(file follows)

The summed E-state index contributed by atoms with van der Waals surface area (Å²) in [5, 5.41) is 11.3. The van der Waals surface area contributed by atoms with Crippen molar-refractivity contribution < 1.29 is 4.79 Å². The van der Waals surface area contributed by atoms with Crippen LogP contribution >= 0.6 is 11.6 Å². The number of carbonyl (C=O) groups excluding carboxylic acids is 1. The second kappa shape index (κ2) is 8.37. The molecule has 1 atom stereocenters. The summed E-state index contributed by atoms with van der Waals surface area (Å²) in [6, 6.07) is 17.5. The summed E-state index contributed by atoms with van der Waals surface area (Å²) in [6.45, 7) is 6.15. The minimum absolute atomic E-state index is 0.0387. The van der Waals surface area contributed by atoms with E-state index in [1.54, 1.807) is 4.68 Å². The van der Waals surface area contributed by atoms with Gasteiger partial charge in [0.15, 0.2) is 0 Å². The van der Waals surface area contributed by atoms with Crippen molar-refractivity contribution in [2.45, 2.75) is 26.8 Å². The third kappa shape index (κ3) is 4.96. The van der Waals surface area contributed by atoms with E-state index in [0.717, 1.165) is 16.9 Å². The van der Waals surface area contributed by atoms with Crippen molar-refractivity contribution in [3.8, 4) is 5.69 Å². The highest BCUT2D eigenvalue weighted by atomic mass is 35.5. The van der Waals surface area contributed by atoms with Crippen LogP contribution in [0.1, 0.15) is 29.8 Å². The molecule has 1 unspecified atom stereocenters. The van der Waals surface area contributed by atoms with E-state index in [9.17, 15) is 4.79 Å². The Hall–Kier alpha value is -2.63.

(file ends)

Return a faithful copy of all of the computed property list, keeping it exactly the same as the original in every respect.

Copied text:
The summed E-state index contributed by atoms with van der Waals surface area (Å²) in [5, 5.41) is 11.3. The van der Waals surface area contributed by atoms with Crippen molar-refractivity contribution < 1.29 is 4.79 Å². The van der Waals surface area contributed by atoms with Crippen LogP contribution >= 0.6 is 11.6 Å². The number of carbonyl (C=O) groups excluding carboxylic acids is 1. The second kappa shape index (κ2) is 8.37. The molecule has 1 atom stereocenters. The summed E-state index contributed by atoms with van der Waals surface area (Å²) in [6, 6.07) is 17.5. The summed E-state index contributed by atoms with van der Waals surface area (Å²) in [6.45, 7) is 6.15. The minimum absolute atomic E-state index is 0.0387. The van der Waals surface area contributed by atoms with E-state index in [1.54, 1.807) is 4.68 Å². The van der Waals surface area contributed by atoms with Gasteiger partial charge in [0.15, 0.2) is 0 Å². The van der Waals surface area contributed by atoms with Crippen molar-refractivity contribution in [2.45, 2.75) is 26.8 Å². The third kappa shape index (κ3) is 4.96. The van der Waals surface area contributed by atoms with E-state index in [0.717, 1.165) is 16.9 Å². The van der Waals surface area contributed by atoms with Crippen molar-refractivity contribution in [3.8, 4) is 5.69 Å². The highest BCUT2D eigenvalue weighted by atomic mass is 35.5. The van der Waals surface area contributed by atoms with Crippen LogP contribution in [0.1, 0.15) is 29.8 Å². The molecule has 1 unspecified atom stereocenters. The van der Waals surface area contributed by atoms with E-state index in [9.17, 15) is 4.79 Å². The Hall–Kier alpha value is -2.63.